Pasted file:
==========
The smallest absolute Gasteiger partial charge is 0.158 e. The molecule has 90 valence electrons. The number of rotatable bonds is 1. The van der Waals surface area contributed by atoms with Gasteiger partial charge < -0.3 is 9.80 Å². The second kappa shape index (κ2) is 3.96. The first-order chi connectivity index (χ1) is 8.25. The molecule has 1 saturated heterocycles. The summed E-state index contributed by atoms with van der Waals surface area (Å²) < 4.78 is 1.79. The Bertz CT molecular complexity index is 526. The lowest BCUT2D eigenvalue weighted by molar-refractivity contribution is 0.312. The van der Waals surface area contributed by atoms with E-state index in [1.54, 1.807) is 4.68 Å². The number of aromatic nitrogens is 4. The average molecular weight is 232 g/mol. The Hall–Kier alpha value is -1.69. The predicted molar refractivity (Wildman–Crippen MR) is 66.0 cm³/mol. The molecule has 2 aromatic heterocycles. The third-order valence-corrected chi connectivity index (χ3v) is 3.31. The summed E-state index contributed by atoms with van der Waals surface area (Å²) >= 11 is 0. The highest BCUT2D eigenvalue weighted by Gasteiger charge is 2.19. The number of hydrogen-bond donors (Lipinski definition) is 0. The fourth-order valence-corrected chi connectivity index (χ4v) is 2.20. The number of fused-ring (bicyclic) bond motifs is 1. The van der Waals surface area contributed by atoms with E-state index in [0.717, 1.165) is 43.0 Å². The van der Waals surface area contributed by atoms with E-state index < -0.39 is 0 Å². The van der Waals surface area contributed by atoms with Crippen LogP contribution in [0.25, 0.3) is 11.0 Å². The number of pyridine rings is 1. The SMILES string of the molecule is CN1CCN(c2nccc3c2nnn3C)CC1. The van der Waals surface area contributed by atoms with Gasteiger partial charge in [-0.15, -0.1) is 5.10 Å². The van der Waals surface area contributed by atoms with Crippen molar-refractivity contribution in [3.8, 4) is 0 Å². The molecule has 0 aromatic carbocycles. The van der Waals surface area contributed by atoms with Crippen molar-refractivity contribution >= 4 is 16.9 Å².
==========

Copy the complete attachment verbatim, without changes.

The smallest absolute Gasteiger partial charge is 0.158 e. The molecule has 90 valence electrons. The number of rotatable bonds is 1. The van der Waals surface area contributed by atoms with Gasteiger partial charge < -0.3 is 9.80 Å². The second kappa shape index (κ2) is 3.96. The first-order chi connectivity index (χ1) is 8.25. The molecule has 1 saturated heterocycles. The summed E-state index contributed by atoms with van der Waals surface area (Å²) < 4.78 is 1.79. The Bertz CT molecular complexity index is 526. The lowest BCUT2D eigenvalue weighted by molar-refractivity contribution is 0.312. The van der Waals surface area contributed by atoms with E-state index in [1.54, 1.807) is 4.68 Å². The number of aromatic nitrogens is 4. The average molecular weight is 232 g/mol. The Hall–Kier alpha value is -1.69. The predicted molar refractivity (Wildman–Crippen MR) is 66.0 cm³/mol. The molecule has 2 aromatic heterocycles. The third-order valence-corrected chi connectivity index (χ3v) is 3.31. The summed E-state index contributed by atoms with van der Waals surface area (Å²) >= 11 is 0. The highest BCUT2D eigenvalue weighted by Gasteiger charge is 2.19. The number of hydrogen-bond donors (Lipinski definition) is 0. The fourth-order valence-corrected chi connectivity index (χ4v) is 2.20. The number of fused-ring (bicyclic) bond motifs is 1. The van der Waals surface area contributed by atoms with E-state index in [0.717, 1.165) is 43.0 Å². The van der Waals surface area contributed by atoms with E-state index < -0.39 is 0 Å². The van der Waals surface area contributed by atoms with Crippen LogP contribution in [0.25, 0.3) is 11.0 Å². The number of pyridine rings is 1. The SMILES string of the molecule is CN1CCN(c2nccc3c2nnn3C)CC1. The van der Waals surface area contributed by atoms with Gasteiger partial charge in [-0.15, -0.1) is 5.10 Å². The van der Waals surface area contributed by atoms with Crippen molar-refractivity contribution in [3.8, 4) is 0 Å². The molecule has 0 aromatic carbocycles. The van der Waals surface area contributed by atoms with Crippen molar-refractivity contribution >= 4 is 16.9 Å².